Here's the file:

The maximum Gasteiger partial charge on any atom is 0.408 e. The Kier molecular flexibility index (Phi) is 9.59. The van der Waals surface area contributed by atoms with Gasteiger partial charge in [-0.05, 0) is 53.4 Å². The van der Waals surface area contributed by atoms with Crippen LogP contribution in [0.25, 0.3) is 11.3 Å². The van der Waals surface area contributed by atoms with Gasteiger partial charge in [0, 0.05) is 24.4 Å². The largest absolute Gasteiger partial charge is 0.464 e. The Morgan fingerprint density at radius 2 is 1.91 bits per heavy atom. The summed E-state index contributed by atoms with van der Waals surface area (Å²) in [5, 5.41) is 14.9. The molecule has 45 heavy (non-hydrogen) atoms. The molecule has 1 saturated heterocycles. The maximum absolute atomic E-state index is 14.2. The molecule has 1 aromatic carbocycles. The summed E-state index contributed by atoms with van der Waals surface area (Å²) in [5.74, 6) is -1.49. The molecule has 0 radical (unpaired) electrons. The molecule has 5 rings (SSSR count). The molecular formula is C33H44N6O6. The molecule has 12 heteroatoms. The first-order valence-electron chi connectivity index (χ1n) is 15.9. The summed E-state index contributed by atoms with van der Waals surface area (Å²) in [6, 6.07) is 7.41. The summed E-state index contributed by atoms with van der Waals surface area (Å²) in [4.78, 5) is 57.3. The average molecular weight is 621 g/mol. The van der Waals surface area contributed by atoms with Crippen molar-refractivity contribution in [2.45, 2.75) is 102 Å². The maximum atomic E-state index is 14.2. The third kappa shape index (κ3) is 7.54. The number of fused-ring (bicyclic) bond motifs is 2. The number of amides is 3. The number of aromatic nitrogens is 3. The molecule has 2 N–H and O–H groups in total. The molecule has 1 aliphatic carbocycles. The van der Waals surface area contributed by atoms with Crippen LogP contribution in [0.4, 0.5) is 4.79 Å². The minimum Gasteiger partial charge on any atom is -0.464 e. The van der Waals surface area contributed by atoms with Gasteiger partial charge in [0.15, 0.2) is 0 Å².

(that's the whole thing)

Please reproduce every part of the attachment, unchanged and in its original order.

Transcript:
The maximum Gasteiger partial charge on any atom is 0.408 e. The Kier molecular flexibility index (Phi) is 9.59. The van der Waals surface area contributed by atoms with Gasteiger partial charge in [-0.05, 0) is 53.4 Å². The van der Waals surface area contributed by atoms with Crippen LogP contribution in [0.25, 0.3) is 11.3 Å². The van der Waals surface area contributed by atoms with Gasteiger partial charge in [0, 0.05) is 24.4 Å². The largest absolute Gasteiger partial charge is 0.464 e. The Morgan fingerprint density at radius 2 is 1.91 bits per heavy atom. The summed E-state index contributed by atoms with van der Waals surface area (Å²) in [5, 5.41) is 14.9. The molecule has 45 heavy (non-hydrogen) atoms. The molecule has 1 saturated heterocycles. The maximum absolute atomic E-state index is 14.2. The molecule has 1 aromatic carbocycles. The summed E-state index contributed by atoms with van der Waals surface area (Å²) in [5.74, 6) is -1.49. The molecule has 0 radical (unpaired) electrons. The molecule has 5 rings (SSSR count). The molecular formula is C33H44N6O6. The molecule has 12 heteroatoms. The first-order valence-electron chi connectivity index (χ1n) is 15.9. The summed E-state index contributed by atoms with van der Waals surface area (Å²) in [6, 6.07) is 7.41. The summed E-state index contributed by atoms with van der Waals surface area (Å²) in [4.78, 5) is 57.3. The average molecular weight is 621 g/mol. The van der Waals surface area contributed by atoms with Crippen molar-refractivity contribution in [2.45, 2.75) is 102 Å². The maximum atomic E-state index is 14.2. The third kappa shape index (κ3) is 7.54. The number of fused-ring (bicyclic) bond motifs is 2. The number of amides is 3. The number of aromatic nitrogens is 3. The molecule has 2 N–H and O–H groups in total. The molecule has 1 aliphatic carbocycles. The van der Waals surface area contributed by atoms with Crippen LogP contribution in [0.4, 0.5) is 4.79 Å². The minimum Gasteiger partial charge on any atom is -0.464 e. The van der Waals surface area contributed by atoms with Gasteiger partial charge in [0.15, 0.2) is 0 Å².